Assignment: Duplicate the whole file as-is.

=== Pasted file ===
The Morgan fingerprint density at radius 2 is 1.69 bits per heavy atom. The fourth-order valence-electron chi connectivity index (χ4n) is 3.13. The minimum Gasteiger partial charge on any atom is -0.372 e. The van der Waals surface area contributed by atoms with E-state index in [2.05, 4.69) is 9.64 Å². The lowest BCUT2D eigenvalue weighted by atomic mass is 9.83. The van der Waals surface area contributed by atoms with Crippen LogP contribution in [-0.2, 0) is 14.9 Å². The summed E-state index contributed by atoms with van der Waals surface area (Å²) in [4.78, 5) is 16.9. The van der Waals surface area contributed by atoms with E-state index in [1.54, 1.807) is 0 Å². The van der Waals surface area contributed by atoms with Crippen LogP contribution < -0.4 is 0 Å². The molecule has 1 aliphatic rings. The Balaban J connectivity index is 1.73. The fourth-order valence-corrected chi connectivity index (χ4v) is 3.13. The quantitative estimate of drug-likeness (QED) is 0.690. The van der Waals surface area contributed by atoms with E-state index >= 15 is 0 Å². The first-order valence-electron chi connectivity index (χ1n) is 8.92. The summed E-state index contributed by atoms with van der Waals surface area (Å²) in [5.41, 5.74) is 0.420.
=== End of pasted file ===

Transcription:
The Morgan fingerprint density at radius 2 is 1.69 bits per heavy atom. The fourth-order valence-electron chi connectivity index (χ4n) is 3.13. The minimum Gasteiger partial charge on any atom is -0.372 e. The van der Waals surface area contributed by atoms with E-state index in [2.05, 4.69) is 9.64 Å². The lowest BCUT2D eigenvalue weighted by atomic mass is 9.83. The van der Waals surface area contributed by atoms with Crippen LogP contribution in [-0.2, 0) is 14.9 Å². The summed E-state index contributed by atoms with van der Waals surface area (Å²) in [4.78, 5) is 16.9. The van der Waals surface area contributed by atoms with E-state index in [1.54, 1.807) is 0 Å². The van der Waals surface area contributed by atoms with Crippen LogP contribution < -0.4 is 0 Å². The molecule has 1 aliphatic rings. The Balaban J connectivity index is 1.73. The fourth-order valence-corrected chi connectivity index (χ4v) is 3.13. The quantitative estimate of drug-likeness (QED) is 0.690. The van der Waals surface area contributed by atoms with E-state index >= 15 is 0 Å². The first-order valence-electron chi connectivity index (χ1n) is 8.92. The summed E-state index contributed by atoms with van der Waals surface area (Å²) in [5.41, 5.74) is 0.420.